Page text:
Designated coastal access should be appropriate for the area and consider the demographics of the area and the user groups. It might be necessary to consider ramps for disabled access. Many elderly people can use steps with hand rails but could not use ladder-and-chain-style access.

Access to beaches and coastal areas by 4WD vehicles, quad bikes and trail bikes can be extremely damaging to the coastal environment, leading to destruction of natural and cultural values. Aboriginal heritage sites, dune vegetation, dune stability and breeding shorebirds are all extremely vulnerable to vehicles on beaches.

Vehicles can spread weeds and diseases and cause severe erosion, and can lead to compaction of the sand, affecting the animals living within the sand (meiofauna) which are an important food source for seabirds and shorebirds. On popular beaches and dune systems, 4WD vehicles, quad bikes and trail bikes can also be dangerous to other beach users.

What coastal land managers can do:
  • Consult with user groups and establish the reasons for 4WD access and the social context of the activity. Provide education about the impacts of vehicles on beaches and dunes through signage, newsletters and notices. Most importantly invite representatives of recreational groups to get involved in coastal management and encourage them to inform their members of coastal values, the risks associated with their activity and the best ways to minimise those risks.
  • Review beaches with vehicle access and assess environmental impacts against social benefit. Consolidate vehicle access through dune systems and provide board-and-chain tracks to reduce dune erosion. Signage is essential on beaches where boat launching is permitted, to tell users to restrict vehicle access to the launch site.
  • Enforcement of vehicle restrictions requires collaboration between all land managers, usually the Parks and Wildlife Service, Crown Land Services and local council as well as Tasmania Police.

​Coastal Views

Coastal views are highly prized and enjoyed by Tasmanians. Developments and structures on the coast can degrade the visual appearance of the area. Sometimes local residents in coastal areas try to modify their own coastal view by illegally removing vegetation in adjacent coastal reserves.

View Field Maintenance

The visual appearance of the coast fosters a powerful sense of place within local communities, enriches recreational experiences and adds to enjoyment of coastal areas.

Planning for coastal development should consider the importance of maintaining coastal landscape views or view fields (the view of the coastline from another vantage point). There are very few prescriptive guidelines for view field maintenance in existing policy and legislation, so currently it is up to individual planning bodies to consider these issues when assessing development applications.

Illegal Removal of Vegetation

Some coastal foreshores have suffered the illegal removal of coastal vegetation by adjacent landowners, usually to open up coastal views. Removal of vegetation from any coastal foreshore can cause severe damage to these fragile ecosystems and lead to erosion and instability. In light of sea level rise, foreshore stability is increasingly important, as is protecting remnant coastal vegetation and ecosystems such as wetlands.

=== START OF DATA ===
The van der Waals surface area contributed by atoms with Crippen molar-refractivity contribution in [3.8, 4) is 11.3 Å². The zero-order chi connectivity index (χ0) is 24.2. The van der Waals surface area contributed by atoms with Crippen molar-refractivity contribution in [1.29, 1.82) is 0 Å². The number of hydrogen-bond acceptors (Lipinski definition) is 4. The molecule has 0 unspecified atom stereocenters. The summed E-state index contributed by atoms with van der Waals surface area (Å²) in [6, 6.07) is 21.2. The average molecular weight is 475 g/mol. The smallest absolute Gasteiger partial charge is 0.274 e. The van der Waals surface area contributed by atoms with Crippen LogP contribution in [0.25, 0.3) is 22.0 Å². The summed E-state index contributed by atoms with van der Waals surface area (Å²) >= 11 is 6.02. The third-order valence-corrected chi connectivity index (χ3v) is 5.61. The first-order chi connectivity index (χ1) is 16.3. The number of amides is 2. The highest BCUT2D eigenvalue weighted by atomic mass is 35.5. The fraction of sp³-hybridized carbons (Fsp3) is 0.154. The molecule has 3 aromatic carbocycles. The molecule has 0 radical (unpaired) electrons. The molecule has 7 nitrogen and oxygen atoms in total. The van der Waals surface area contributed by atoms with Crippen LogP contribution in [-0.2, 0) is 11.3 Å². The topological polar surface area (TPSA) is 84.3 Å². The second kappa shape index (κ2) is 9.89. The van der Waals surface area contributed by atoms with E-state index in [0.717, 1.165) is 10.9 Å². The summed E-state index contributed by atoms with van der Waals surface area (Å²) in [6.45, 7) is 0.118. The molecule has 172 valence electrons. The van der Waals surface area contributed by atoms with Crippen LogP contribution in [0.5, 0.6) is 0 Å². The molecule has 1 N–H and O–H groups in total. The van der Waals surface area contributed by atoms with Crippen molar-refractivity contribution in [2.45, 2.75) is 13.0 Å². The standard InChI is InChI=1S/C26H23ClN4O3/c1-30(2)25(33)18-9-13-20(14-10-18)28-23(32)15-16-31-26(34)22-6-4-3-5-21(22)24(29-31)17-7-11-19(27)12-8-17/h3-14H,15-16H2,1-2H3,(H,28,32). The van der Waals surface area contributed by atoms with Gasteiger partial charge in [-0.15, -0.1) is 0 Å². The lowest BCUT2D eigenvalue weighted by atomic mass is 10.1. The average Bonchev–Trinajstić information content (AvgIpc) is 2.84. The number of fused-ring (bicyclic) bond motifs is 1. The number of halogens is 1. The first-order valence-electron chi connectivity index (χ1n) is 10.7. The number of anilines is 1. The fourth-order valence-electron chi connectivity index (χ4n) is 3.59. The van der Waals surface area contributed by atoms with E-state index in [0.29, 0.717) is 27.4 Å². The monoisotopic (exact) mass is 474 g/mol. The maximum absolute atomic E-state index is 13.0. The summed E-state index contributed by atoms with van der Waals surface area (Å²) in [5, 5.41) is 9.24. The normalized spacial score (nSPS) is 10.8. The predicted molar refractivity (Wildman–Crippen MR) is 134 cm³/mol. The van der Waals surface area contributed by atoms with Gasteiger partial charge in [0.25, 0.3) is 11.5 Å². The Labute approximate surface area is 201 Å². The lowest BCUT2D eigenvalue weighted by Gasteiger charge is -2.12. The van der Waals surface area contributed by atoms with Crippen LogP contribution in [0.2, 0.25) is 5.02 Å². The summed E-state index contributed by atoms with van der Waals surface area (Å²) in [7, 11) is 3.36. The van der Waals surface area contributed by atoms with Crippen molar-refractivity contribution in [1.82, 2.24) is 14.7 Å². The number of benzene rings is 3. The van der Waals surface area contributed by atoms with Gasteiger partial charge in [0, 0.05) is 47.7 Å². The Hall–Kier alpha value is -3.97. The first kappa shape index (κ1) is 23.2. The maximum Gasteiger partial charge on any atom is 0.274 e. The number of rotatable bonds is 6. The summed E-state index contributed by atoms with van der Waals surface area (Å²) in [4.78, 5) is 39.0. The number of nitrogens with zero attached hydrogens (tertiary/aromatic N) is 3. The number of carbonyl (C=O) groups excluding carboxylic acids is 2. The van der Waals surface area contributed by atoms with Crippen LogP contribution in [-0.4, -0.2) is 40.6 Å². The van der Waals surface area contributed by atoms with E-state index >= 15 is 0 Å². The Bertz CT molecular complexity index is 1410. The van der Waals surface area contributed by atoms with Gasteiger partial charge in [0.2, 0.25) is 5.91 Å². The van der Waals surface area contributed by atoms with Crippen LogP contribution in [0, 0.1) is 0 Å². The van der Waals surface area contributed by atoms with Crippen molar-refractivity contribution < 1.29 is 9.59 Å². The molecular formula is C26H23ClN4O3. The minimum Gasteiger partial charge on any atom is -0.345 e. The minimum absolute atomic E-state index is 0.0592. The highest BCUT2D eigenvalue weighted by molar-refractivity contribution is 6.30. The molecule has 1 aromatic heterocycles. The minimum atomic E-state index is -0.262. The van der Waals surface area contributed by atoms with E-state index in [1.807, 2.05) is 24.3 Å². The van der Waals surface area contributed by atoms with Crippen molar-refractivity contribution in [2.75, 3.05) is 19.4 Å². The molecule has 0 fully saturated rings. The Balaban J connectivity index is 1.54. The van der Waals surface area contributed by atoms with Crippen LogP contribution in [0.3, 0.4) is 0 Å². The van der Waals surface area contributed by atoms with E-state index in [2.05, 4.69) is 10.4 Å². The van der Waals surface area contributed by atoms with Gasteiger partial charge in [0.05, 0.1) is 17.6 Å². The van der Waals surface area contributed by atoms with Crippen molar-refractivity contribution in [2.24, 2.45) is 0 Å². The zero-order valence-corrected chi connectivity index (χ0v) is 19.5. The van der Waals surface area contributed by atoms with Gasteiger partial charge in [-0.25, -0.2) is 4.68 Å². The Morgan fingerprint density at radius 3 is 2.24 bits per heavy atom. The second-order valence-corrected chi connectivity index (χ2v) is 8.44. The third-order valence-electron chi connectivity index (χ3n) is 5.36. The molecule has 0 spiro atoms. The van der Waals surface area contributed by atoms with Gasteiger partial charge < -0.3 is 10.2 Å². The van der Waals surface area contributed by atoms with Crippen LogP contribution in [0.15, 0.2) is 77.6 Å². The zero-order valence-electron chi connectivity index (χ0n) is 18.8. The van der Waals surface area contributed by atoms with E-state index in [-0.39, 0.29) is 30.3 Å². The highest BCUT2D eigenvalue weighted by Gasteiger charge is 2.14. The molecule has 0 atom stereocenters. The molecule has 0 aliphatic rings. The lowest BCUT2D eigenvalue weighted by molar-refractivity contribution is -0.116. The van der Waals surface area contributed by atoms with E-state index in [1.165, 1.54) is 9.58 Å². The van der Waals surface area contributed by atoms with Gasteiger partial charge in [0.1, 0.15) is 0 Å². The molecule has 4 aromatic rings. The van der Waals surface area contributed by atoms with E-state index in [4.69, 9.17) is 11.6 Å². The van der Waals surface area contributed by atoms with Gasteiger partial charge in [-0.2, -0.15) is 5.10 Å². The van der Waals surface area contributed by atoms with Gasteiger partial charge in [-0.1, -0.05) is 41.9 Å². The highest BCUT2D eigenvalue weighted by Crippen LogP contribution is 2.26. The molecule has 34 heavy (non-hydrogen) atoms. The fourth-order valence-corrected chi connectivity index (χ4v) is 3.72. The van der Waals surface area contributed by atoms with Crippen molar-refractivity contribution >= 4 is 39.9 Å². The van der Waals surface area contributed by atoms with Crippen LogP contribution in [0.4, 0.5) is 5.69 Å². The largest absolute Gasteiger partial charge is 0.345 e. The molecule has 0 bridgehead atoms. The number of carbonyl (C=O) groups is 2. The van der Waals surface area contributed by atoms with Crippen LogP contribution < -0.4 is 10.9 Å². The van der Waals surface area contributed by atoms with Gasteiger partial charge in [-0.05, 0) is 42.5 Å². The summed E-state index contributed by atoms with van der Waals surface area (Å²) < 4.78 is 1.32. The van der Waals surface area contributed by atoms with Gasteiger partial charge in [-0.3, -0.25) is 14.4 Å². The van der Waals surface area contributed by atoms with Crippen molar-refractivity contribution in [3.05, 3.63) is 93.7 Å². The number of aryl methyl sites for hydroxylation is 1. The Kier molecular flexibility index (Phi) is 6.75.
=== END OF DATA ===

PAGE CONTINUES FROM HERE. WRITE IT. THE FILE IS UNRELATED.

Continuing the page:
It is critical to educate the public about the value of coastal vegetation and ways in which they can care for their coastal areas. Law enforcement will also be needed where problems are occurring.

Dog Walk​ing

Walking dogs on beaches is an extremely popular recreational activity and many local councils have dog management plans that designate particular beaches for this. Dogs on beaches raise obvious health and safety concerns for other beach users that need to be managed; restrictions on dog access often apply to popular beaches during the summer months.

Dogs can also have significant impacts on coastal wildlife and should be totally excluded from some beaches where coastal values are sensitive, such as those where shorebirds breed.

Dogs leave behind scents that will impact on the behaviour of wildlife. Even the sight of a dog in the distance will stress shorebirds and other wildlife who recognise its shape as a predator. When dogs chase birds, the feeding time of the birds is reduced, affecting their ability to provide enough food for themselves and their young. Unsupervised dogs can eat shorebird eggs and attack and kill penguins, shearwaters and other wildlife.

Dog owners should be educated about coastal values and potential impacts of their dog in coastal areas. They should be encouraged to use beaches designated for dog-walking and obey any local restrictions, and should carry bags to collect dog faeces and dispose of these appropriately.

Community organisations such as Birds Tasmania, the Tasmanian Conservation Trust, the Southern Coastcare Association of Tasmania and the Natural Resource Management (NRM) regional bodies have joined forces to deliver community awareness events such as 'Dog's Breakfasts' at popular beaches: dog owners and their pets are given a free BBQ and owners are educated about coastal values in their area and ways to minimise their dog's impact on these values.

For more information about any of these and other community values for the coast, please see Chapter 4, Coastal Works Manual.